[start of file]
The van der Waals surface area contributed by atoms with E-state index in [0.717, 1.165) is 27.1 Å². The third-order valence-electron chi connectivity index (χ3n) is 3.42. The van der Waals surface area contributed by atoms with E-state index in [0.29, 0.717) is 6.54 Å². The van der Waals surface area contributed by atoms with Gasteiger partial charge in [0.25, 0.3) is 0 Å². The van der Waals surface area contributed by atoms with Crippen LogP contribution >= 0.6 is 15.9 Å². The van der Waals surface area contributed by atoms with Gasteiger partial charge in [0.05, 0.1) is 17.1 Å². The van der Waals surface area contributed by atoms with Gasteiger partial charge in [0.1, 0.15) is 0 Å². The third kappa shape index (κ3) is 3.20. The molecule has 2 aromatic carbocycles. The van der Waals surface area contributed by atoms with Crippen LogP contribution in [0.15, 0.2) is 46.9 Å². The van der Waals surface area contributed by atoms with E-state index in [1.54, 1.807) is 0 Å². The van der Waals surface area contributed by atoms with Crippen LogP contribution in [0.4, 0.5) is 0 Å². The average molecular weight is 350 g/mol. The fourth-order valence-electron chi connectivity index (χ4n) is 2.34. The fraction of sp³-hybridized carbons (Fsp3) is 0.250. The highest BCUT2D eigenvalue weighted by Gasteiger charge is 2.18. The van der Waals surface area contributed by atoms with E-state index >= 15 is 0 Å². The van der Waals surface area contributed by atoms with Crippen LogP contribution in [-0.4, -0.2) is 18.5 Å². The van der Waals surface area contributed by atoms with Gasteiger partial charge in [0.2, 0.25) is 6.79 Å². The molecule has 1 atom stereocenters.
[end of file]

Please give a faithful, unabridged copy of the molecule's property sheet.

The van der Waals surface area contributed by atoms with E-state index in [0.717, 1.165) is 27.1 Å². The third-order valence-electron chi connectivity index (χ3n) is 3.42. The van der Waals surface area contributed by atoms with E-state index in [0.29, 0.717) is 6.54 Å². The van der Waals surface area contributed by atoms with Gasteiger partial charge in [0.25, 0.3) is 0 Å². The van der Waals surface area contributed by atoms with Crippen LogP contribution >= 0.6 is 15.9 Å². The van der Waals surface area contributed by atoms with Gasteiger partial charge in [0.05, 0.1) is 17.1 Å². The van der Waals surface area contributed by atoms with Gasteiger partial charge in [0.1, 0.15) is 0 Å². The third kappa shape index (κ3) is 3.20. The molecule has 2 aromatic carbocycles. The van der Waals surface area contributed by atoms with Crippen LogP contribution in [0.15, 0.2) is 46.9 Å². The van der Waals surface area contributed by atoms with E-state index in [1.54, 1.807) is 0 Å². The van der Waals surface area contributed by atoms with Crippen LogP contribution in [0.4, 0.5) is 0 Å². The average molecular weight is 350 g/mol. The fourth-order valence-electron chi connectivity index (χ4n) is 2.34. The fraction of sp³-hybridized carbons (Fsp3) is 0.250. The highest BCUT2D eigenvalue weighted by Gasteiger charge is 2.18. The van der Waals surface area contributed by atoms with E-state index >= 15 is 0 Å². The van der Waals surface area contributed by atoms with Crippen LogP contribution in [-0.4, -0.2) is 18.5 Å². The van der Waals surface area contributed by atoms with Gasteiger partial charge in [0.2, 0.25) is 6.79 Å². The molecule has 1 atom stereocenters.